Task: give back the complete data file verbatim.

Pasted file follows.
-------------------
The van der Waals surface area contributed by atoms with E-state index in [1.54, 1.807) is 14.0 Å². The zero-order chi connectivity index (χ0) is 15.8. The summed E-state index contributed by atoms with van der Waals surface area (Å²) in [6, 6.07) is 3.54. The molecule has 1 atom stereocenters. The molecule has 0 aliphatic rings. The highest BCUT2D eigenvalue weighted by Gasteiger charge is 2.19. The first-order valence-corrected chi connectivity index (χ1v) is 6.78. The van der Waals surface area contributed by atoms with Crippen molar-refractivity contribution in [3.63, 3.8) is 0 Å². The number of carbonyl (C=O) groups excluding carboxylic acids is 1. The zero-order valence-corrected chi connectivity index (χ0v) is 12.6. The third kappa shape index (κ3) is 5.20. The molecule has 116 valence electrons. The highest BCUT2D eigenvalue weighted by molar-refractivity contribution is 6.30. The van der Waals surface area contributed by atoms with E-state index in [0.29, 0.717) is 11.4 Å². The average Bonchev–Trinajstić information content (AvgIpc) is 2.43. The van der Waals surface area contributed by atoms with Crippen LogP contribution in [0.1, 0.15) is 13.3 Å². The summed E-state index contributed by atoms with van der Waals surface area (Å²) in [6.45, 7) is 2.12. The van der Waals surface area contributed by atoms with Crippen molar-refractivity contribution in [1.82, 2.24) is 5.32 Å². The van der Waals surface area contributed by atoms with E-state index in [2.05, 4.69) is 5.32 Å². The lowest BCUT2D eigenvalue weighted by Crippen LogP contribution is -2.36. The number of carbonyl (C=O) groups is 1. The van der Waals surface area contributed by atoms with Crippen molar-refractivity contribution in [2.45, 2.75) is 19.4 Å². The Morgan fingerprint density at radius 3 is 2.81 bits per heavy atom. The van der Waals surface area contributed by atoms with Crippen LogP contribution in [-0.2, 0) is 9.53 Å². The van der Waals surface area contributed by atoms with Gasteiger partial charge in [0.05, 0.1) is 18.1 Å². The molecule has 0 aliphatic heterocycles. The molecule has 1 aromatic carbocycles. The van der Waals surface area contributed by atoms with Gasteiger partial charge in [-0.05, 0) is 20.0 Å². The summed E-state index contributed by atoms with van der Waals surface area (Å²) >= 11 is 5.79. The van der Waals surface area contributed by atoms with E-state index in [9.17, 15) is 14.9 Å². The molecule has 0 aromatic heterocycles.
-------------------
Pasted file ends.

The van der Waals surface area contributed by atoms with E-state index in [1.54, 1.807) is 14.0 Å². The zero-order chi connectivity index (χ0) is 15.8. The summed E-state index contributed by atoms with van der Waals surface area (Å²) in [6, 6.07) is 3.54. The molecule has 1 atom stereocenters. The molecule has 0 aliphatic rings. The highest BCUT2D eigenvalue weighted by Gasteiger charge is 2.19. The first-order valence-corrected chi connectivity index (χ1v) is 6.78. The van der Waals surface area contributed by atoms with Crippen molar-refractivity contribution in [3.63, 3.8) is 0 Å². The number of carbonyl (C=O) groups excluding carboxylic acids is 1. The zero-order valence-corrected chi connectivity index (χ0v) is 12.6. The third kappa shape index (κ3) is 5.20. The molecule has 116 valence electrons. The highest BCUT2D eigenvalue weighted by molar-refractivity contribution is 6.30. The van der Waals surface area contributed by atoms with E-state index in [0.29, 0.717) is 11.4 Å². The average Bonchev–Trinajstić information content (AvgIpc) is 2.43. The van der Waals surface area contributed by atoms with Crippen LogP contribution in [0.1, 0.15) is 13.3 Å². The summed E-state index contributed by atoms with van der Waals surface area (Å²) in [6.45, 7) is 2.12. The van der Waals surface area contributed by atoms with Crippen molar-refractivity contribution in [1.82, 2.24) is 5.32 Å². The van der Waals surface area contributed by atoms with E-state index in [2.05, 4.69) is 5.32 Å². The lowest BCUT2D eigenvalue weighted by Crippen LogP contribution is -2.36. The number of carbonyl (C=O) groups is 1. The van der Waals surface area contributed by atoms with Crippen molar-refractivity contribution in [2.45, 2.75) is 19.4 Å². The Morgan fingerprint density at radius 3 is 2.81 bits per heavy atom. The van der Waals surface area contributed by atoms with Crippen LogP contribution in [-0.2, 0) is 9.53 Å². The van der Waals surface area contributed by atoms with Gasteiger partial charge in [0.05, 0.1) is 18.1 Å². The molecule has 0 aliphatic heterocycles. The molecule has 1 aromatic carbocycles. The van der Waals surface area contributed by atoms with Gasteiger partial charge in [-0.05, 0) is 20.0 Å². The summed E-state index contributed by atoms with van der Waals surface area (Å²) >= 11 is 5.79. The van der Waals surface area contributed by atoms with E-state index in [9.17, 15) is 14.9 Å². The molecule has 0 aromatic heterocycles.